With the aim of creating a safe space for children to discuss what’s important to them, CBBC has launched Bugbears (www.bbc.co.uk/cbbc/bugbears). And in a novel twist, the interactive website lets users design their own 3-D animated creature through which they can share their innermost thoughts and feelings.
CBBC controller Anne Gilchrist says the concept was born out of the net’s altruistic impulses. ‘It’s the sort of idea that would never be done in a place other than the BBC,’ she says. ‘We look at the audience and try to figure out what they need and what would be useful, rather than what will make money for us.’
Bugbears, which launched this month, was designed with the help of digital studio Magic Lantern and character design hub Studio Liddell. The result is an immersive online space combining 3-D animation, lip-synching and web-based audio recording technology that enables kids to craft Bugbear avatars in their own image and voice. Once created, the characters, acting as mouthpieces for the kids, provide the bulk of the content for the site. As such, site members can use their Bugbears to tell self-penned stories and star in short pieces of animation that they voice via uploaded audio files. Kids will also be able to check out other submissions, post comments, feedback and advice, and send customized emoticons.
The not-for-profit portal doesn’t host advertising or require a subscription fee to sign up. Additionally, the hot topics of the day and discussion items will be determined solely by the kids on the site. Gilchrist, however, envisions content ranging from the serious (such as how to deal with bullying), to the humorous (asking, for example, ‘What is the most disgusting food you’ve ever eaten?’).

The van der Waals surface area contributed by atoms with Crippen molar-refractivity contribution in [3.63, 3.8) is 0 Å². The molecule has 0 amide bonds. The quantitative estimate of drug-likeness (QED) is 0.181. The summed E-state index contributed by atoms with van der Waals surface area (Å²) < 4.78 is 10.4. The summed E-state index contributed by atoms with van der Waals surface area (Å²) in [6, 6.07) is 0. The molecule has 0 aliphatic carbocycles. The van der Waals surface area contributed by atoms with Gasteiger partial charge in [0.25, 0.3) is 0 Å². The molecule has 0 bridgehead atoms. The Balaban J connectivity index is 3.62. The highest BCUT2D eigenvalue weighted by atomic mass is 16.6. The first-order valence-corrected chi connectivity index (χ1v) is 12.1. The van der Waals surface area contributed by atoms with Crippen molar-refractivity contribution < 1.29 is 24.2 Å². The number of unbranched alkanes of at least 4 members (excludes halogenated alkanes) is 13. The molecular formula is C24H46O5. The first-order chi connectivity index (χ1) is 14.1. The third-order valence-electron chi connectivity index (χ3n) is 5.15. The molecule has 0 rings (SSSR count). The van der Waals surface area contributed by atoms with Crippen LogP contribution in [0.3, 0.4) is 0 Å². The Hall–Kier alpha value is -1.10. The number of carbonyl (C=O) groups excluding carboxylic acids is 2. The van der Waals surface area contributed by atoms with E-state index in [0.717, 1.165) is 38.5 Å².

Each discussion topic is linked to associated contacts and reference material. And it’s not a complete free-for-all for the kids. Content will be highly moderated and monitored in partnership with the UK’s Child Exploitation and Online Protection Center.
Aimed at girls and boys ages six to 12, Bugbears permits users to participate as much or as little as they want. For instance, kids don’t have to create avatars and join a club; they can simply add comments or read discussion points as their interests dictate. ‘There are times when children want to express themselves, but don’t necessarily want to be identified,’ says Gilchrist. ‘This site gives them that option in a fun way.’
CBBC chose not to lauch a beta version of the site before the official launch, but producer Adam Khwaja says he’s optimistic about the project based on feedback from the 200-plus children who were part of the development process.
As for what will determine the success of the site, Gilchrist says that it’s not necessarily pure numbers. ‘Some of it will be the quality of the content,’ she says, ‘whether the feedback we get from kids is helpful or interesting or entertaining.’